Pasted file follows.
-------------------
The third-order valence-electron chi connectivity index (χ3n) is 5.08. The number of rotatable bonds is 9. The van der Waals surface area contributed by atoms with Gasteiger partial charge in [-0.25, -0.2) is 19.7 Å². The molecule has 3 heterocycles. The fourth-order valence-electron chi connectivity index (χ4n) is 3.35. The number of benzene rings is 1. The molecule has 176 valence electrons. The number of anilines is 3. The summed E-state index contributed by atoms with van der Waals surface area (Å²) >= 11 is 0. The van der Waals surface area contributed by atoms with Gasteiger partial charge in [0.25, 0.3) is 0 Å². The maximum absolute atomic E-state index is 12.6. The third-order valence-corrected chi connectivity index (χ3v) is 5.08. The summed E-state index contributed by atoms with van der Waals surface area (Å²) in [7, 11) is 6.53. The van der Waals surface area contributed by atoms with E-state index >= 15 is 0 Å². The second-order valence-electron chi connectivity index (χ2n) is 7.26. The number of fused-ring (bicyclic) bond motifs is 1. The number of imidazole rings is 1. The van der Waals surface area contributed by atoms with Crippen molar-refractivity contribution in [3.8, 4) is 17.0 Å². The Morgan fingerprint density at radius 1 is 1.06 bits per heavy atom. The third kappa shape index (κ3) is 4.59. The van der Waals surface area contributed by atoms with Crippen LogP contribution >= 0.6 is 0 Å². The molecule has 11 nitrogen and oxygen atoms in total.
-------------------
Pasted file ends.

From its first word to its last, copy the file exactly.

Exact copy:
The third-order valence-electron chi connectivity index (χ3n) is 5.08. The number of rotatable bonds is 9. The van der Waals surface area contributed by atoms with Gasteiger partial charge in [-0.25, -0.2) is 19.7 Å². The molecule has 3 heterocycles. The fourth-order valence-electron chi connectivity index (χ4n) is 3.35. The number of benzene rings is 1. The molecule has 176 valence electrons. The number of anilines is 3. The summed E-state index contributed by atoms with van der Waals surface area (Å²) >= 11 is 0. The van der Waals surface area contributed by atoms with Gasteiger partial charge in [0.25, 0.3) is 0 Å². The maximum absolute atomic E-state index is 12.6. The third-order valence-corrected chi connectivity index (χ3v) is 5.08. The summed E-state index contributed by atoms with van der Waals surface area (Å²) in [7, 11) is 6.53. The van der Waals surface area contributed by atoms with E-state index >= 15 is 0 Å². The second-order valence-electron chi connectivity index (χ2n) is 7.26. The number of fused-ring (bicyclic) bond motifs is 1. The number of imidazole rings is 1. The van der Waals surface area contributed by atoms with Crippen molar-refractivity contribution in [3.8, 4) is 17.0 Å². The Morgan fingerprint density at radius 1 is 1.06 bits per heavy atom. The third kappa shape index (κ3) is 4.59. The van der Waals surface area contributed by atoms with Crippen LogP contribution >= 0.6 is 0 Å². The molecule has 11 nitrogen and oxygen atoms in total.